There are no magic wands in American politics

As those who celebrate Christmas take down their decorations, some wonder how much longer the children in their lives will believe in Santa Claus.

While we all eventually put aside childhood’s mythological figures, a political version may persist for how government works — the magic wand theory of American politics, the idea that some politicians can make change oh-so-easily. Just, whoosh, wave that magic wand. Opposition will melt away, and no one will need to compromise.

An accompanying view is often that other politicians don’t do what the wand holder could do because they are corrupt or they’re wimps who refuse to do the right thing.

Belief in the magic wand theory isn’t partisan; it can be found among conservatives and liberals.

On the right, some conservatives see new House Speaker Paul Ryan, R-Wisconsin, as the latest traitor. As The Hill newspaper put it on Saturday: “Conservative pundit Ann Coulter says Ryan, just seven weeks on the job, is ripe for a primary challenge. ‘Paul Ryan Betrays America,’ blared a headline on the conservative site Breibart.com. And Twitter is littered with references to the Wisconsin Republican’s new ‘Muslim beard.’”

U.S. House Speaker Paul Ryan, R-Wisconsin. Gary Cameron | Reuters

U.S. House Speaker Paul Ryan, R-Wisconsin. Gary Cameron | Reuters

If having a beard makes one a Muslim, there are many more Muslims in Maine than anyone ever thought. But more to the point, the reason why the very conservative Ryan is now what pundit Laura Ingraham calls “a declared enemy of the Base” is that he engaged in negotiations with President Obama to pass a federal budget.

In the real world, congressional Republicans can’t pass a budget by themselves. Under the American system of checks and balances, when the president is a Democrat and Congress has Republican majorities, there have to be compromises.

Yes, should a Republican win the White House, Republicans could pass a lot of what they want into law. They would be in a much better place to accomplish their priorities of defunding Planned Parenthood and climate change efforts, putting in provisions undermining unions, limiting LGBT and civil rights, cutting taxes for the wealthy and privatizing Social Security.

But even having unified party control of Congress and the presidency isn’t always enough to do everything some partisans want.

Take Obamacare and many progressives’ desire for a public health insurance option or a single-payer health care system. Here, some on the left don’t realize that, globally, single-payer is a actually a rare way of delivering universal coverage, and they miss the reality that there wasn’t and still isn’t a magic wand.

After Obama became president in January 2009, he had a fairly small window when there were 60 Democrats in the Senate, enough to overcome a filibuster. In late April 2009, Pennsylvania’s Arlen Specter switched parties, bringing Democrats up to 59 senators. It wasn’t until July 2009 when Democrats claimed their 60th seat — after Al Franken emerged victorious following a long recount process in Minnesota. Just six months later, Republican Scott Brown won a special Senate election in Massachusetts to replace the late Ted Kennedy, ending the Democrats’ filibuster-proof period.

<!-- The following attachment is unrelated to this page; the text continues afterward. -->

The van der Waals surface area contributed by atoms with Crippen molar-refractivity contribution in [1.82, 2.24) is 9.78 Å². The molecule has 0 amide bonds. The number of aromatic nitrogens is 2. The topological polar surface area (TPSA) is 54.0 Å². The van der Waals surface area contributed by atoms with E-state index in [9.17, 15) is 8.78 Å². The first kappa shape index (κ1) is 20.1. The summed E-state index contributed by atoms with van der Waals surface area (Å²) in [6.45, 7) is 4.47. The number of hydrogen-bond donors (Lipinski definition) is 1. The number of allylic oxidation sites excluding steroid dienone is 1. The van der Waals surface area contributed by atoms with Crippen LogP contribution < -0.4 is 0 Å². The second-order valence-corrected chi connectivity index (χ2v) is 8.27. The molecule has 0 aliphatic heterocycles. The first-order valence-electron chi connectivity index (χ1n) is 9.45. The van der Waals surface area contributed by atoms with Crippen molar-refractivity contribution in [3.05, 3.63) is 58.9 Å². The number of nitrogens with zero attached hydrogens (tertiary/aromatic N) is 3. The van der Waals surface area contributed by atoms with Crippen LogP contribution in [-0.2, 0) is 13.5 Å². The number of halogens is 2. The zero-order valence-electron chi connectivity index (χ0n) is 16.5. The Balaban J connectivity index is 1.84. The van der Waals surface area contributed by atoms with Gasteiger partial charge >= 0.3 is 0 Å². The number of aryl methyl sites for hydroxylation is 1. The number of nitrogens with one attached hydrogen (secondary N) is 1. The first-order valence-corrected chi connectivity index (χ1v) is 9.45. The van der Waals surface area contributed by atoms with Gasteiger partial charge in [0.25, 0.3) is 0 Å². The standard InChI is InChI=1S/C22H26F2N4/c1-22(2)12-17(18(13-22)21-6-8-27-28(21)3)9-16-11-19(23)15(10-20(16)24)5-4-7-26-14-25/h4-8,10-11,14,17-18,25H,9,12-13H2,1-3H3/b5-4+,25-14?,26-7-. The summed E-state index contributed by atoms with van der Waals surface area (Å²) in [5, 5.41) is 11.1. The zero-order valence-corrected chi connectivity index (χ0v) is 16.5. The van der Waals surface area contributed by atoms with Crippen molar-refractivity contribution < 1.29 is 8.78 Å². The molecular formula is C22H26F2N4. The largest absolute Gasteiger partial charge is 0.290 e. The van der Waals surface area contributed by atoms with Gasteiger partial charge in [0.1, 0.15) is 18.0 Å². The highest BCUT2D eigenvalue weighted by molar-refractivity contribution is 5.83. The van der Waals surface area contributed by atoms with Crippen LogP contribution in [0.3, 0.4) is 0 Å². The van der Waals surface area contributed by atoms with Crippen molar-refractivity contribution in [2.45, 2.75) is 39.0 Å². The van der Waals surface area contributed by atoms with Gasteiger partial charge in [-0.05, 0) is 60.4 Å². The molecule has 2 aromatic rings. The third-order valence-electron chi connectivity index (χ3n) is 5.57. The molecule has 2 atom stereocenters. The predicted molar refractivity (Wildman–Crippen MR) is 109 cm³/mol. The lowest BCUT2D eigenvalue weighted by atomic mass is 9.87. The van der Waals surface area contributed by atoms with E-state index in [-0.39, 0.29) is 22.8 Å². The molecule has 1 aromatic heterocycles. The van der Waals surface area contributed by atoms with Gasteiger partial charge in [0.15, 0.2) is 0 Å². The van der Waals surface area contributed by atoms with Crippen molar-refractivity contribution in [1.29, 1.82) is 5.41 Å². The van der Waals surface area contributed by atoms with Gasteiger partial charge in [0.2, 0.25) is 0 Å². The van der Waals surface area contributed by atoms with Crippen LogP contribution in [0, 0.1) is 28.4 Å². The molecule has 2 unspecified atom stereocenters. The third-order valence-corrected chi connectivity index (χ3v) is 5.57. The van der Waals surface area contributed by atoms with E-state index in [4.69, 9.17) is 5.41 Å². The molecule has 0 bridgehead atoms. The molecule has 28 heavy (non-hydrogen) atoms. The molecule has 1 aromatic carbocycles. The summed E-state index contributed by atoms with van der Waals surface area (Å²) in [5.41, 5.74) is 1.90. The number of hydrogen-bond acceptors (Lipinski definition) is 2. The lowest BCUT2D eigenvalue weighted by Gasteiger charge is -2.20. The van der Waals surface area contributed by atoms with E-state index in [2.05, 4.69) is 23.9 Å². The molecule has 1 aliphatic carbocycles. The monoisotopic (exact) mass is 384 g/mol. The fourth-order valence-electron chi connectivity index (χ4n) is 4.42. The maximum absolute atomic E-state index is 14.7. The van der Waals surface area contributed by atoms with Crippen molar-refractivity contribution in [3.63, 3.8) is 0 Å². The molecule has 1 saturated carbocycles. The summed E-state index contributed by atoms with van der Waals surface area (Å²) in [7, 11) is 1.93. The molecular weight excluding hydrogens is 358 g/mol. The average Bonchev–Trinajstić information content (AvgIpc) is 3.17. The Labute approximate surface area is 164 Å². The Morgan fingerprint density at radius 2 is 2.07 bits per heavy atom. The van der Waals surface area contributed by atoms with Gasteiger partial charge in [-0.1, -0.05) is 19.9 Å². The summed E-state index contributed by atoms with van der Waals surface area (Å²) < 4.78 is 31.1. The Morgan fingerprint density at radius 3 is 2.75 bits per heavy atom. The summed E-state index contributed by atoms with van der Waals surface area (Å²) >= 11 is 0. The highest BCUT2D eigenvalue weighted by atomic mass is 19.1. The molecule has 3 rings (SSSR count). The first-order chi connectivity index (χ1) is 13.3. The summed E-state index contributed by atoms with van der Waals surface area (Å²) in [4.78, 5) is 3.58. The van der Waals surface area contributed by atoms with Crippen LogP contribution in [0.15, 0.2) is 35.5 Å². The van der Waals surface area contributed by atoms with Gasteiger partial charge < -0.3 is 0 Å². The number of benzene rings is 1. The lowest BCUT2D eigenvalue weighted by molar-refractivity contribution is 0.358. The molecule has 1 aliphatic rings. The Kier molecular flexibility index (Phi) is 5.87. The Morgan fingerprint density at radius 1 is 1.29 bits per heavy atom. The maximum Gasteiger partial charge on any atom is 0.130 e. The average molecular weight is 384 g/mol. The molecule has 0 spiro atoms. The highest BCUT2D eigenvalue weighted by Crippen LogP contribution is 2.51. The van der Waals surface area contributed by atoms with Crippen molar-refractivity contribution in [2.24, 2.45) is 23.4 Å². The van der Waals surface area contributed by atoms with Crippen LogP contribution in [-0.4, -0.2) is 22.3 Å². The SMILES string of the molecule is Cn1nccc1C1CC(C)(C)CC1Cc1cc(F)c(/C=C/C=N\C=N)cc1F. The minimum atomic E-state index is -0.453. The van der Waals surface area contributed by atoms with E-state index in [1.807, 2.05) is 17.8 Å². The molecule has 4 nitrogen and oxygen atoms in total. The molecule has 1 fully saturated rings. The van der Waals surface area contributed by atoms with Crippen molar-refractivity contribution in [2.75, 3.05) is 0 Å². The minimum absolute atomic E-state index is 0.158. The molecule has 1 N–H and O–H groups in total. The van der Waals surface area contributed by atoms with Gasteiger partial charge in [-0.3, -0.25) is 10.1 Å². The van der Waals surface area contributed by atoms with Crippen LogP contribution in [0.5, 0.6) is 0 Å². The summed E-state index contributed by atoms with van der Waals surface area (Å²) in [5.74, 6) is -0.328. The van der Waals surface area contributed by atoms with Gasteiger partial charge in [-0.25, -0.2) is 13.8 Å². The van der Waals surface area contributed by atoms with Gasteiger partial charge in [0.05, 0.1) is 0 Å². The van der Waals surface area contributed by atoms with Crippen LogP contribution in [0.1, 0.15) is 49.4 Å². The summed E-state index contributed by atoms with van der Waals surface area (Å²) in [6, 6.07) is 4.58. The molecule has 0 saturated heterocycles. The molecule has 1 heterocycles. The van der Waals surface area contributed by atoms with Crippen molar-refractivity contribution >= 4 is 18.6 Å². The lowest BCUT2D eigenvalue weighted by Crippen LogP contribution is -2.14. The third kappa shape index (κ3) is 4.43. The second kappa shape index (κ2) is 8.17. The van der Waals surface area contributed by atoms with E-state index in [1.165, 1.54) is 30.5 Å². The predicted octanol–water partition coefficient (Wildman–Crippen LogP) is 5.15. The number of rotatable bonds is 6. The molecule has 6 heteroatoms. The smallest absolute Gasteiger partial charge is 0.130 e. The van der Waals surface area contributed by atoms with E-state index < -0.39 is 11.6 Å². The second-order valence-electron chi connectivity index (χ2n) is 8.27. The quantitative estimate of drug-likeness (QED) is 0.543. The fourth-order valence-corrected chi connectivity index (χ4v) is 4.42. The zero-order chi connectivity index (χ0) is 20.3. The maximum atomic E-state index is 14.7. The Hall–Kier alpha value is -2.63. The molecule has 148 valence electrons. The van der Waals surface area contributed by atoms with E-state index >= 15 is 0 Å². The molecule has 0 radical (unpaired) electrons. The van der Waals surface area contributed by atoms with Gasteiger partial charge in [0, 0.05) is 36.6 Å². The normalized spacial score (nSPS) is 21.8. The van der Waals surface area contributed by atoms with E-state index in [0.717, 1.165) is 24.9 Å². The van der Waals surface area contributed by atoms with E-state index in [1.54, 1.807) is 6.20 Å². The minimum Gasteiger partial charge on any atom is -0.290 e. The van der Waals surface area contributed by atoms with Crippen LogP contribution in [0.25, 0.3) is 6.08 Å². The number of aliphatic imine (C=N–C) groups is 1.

Obama talked about a public option during his 2008 campaign but never endorsed single-payer. Moreover, not all Democratic senators ever supported single payer or even a public option. Joe Lieberman of Connecticut didn’t. Nor did centrist Democrats like Ben Nelson, Evan Bayh and Mary Landrieu, all of whom occupied seats that are now held by far-right Republicans.

Obama couldn’t wave a magic wand then, Hillary Clinton couldn’t wave a magic wand in the 1990s to pass her proposed health care program, and neither could Bernie Sanders, should he be elected president. Long-term, a lot would have to happen to get another major national health care policy.

States are often our laboratories to discover what works. Wisconsin, which cut taxes, for example, has a lower per capita income and smaller rainy day fund than Minnesota, which raised taxes. On health care, Oregon is finding some real success with its coordinated care model for Medicaid.

The American political system arose from compromise and requires compromise. And the same is true about Maine government.

Unfortunately, the first year of Gov. Paul LePage’s second term has seen him dig in his heels and refuse to participate in the budget process when his tax shift plan ran into bipartisan opposition. But like everyone else, Maine’s governor has no magic wand.

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Amy Fried

About Amy Fried

Amy Fried loves Maine's sense of community and the wonderful mix of culture and outdoor recreation. She loves politics in three ways: as an analytical political scientist, a devoted political junkie and a citizen who believes politics matters for people's lives. Fried is Professor of Political Science at the University of Maine. Her views do not reflect those of her employer or any group to which she belongs.